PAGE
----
Cottage Park is a quiet 250-foot-long sidewalk lying just past the Circuit avenue entrance to the Martha’s Vineyard Camp Meeting Association. Tomorrow — Wednesday, August 13 — the public will have the chance to visit inside 10 Cottage Park homes during the 13th Annual Cottage Tour — the first time every cottage in a single Camp Ground neighborhood has been open to the public.

Virtually all styles of Camp Ground architecture are represented on the tour. The Gallant cottage is covered with board and battens under a mansard roof, while the Miller Cottage has its original louvered front door. The Burnham cottage, the largest on the street, has all of the original tongue and groove boards exposed both inside and out. The exterior of the other cottages are covered by cedar shingles. The front of the Frary cottage was built with three Romanesque windows in each corner in place of the usual corner posts.

Fashioned after the tents that were pitched on the grounds in the middle of the 19th century, camp ground cottages are like miniature churches, with large central double doors, and tall narrow windows, often with colored glass.

According to architectural historian Ellen Weiss, “a new American building type, the Camp Ground cottage” was developed here between 1859 and 1964. The doors and windows are generally of two types, the Gothic Revival style, with pointed arches above the windows and doors, and the Romanesque style, with rounded arches. Some of the early furnishings dating from the 19th century are preserved in the cottages.

Admission to the Camp Ground Cottage Tour is $25 and will benefit the Tabernacle Restoration Fund. Tickets will be available on Wednesday from 10 a.m. at the entrance to the Tabernacle. The hours for the tour are 10 a.m. to 2 p.m. Refreshments will be served.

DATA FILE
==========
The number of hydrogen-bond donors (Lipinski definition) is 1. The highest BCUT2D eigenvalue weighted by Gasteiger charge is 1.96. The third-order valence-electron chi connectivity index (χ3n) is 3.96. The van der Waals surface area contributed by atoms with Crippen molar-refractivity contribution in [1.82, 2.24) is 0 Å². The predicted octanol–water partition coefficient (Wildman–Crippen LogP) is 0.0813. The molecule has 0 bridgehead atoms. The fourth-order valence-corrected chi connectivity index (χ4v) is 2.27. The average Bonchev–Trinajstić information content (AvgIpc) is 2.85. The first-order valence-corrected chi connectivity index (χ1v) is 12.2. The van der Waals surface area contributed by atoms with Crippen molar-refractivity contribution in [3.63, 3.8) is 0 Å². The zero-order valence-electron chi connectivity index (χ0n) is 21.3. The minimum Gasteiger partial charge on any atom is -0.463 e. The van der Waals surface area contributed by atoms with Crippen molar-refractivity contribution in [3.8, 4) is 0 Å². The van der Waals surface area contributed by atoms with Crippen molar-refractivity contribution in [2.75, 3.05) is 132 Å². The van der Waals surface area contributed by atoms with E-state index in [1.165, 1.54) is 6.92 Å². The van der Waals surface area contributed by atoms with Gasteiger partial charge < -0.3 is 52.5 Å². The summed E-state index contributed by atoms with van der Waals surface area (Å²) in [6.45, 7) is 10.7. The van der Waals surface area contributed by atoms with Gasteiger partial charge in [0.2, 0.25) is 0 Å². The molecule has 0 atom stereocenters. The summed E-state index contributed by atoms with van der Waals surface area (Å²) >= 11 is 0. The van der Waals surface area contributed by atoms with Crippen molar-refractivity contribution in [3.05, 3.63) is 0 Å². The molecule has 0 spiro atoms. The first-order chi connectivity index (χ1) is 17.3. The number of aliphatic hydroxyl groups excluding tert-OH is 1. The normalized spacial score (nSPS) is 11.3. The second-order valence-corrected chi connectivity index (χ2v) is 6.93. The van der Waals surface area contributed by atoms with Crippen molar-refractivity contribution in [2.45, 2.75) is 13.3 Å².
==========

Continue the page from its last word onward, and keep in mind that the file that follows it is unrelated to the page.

Also, Camp Ground residents Bobby and Lynn Gatchell will sign both volumes of Painted Ladies, and Glenn Ickler will sign his mystery books.

Ten cottages are in the 2008 tour.

As it is: 1 Cottage Park,
welcomes visitors Wednesday. — unspecified

1 Cottage Park; Thomas C. Frary, Jr. and Judith Micoleau

This cottage has many original architectural features, inside and out. Three windows occupy each of the front corners of the cottage in place of the usual posts, so that it has a slight hexagonal, rather than square appearance. The star gingerbread on the porch reflects both the pattern on the rake along the roof and the lyre and star found at its peak. An early stereo-view also shows stars on the six front windows, now gone. The cottage was built in 1869 and was purchased 100 years later by the parents of the current owners. Although the bathrooms and a laundry have been added, the original vertical boards are visible in every room.

2 Cottage Park; Allyn and Agnes Sedgwick

The Sedgwick cottage was built in 1968. All the windows are original; the most unusual are the double-arched windows with arc trim on the front of the cottage just below the roof. Although the exterior walls are covered with shingles, the vertical boards constructing the cottage are visible inside.

Rivendell at 3 Cottage Park; Glenn Ickler and Joanne Ickler

The Ickler cottage was built in 1867; they named it Rivendell, which Lord of the Rings fans will recognize as a relaxing, happy place. Others only know it as the Butterfly House because of the pattern under the porch railing designed by Joanne; the porch was in such poor condition that new railings and flooring were needed. In the living room, visitors will see several of the mystery novels written by Glenn, including one called Camping on Deadly Grounds set right here. On the living room wall, there is an enlargement of a 1906 postcard which shows the appearance of the cottage at that time. Visitors are fascinated by the storage shed behind the house; Glenn built it to scale, exactly 50 per cent of the size of the front cottage.

7 Cottage Park; Ann and Bob Miller

Ann Miller’s family has been coming to the Camp Ground for 48 years; she and her husband, Bob purchased their own home on Cottage Park in 1986. The Miller cottage, built in 1868, is one of three with a mansard roof and its accompanying brackets. Its louvered screen doors appear in an early street-view photograph. The donut-style gingerbread is a smaller copy of the originals, put up, along with replacement porch posts in the past 20 years.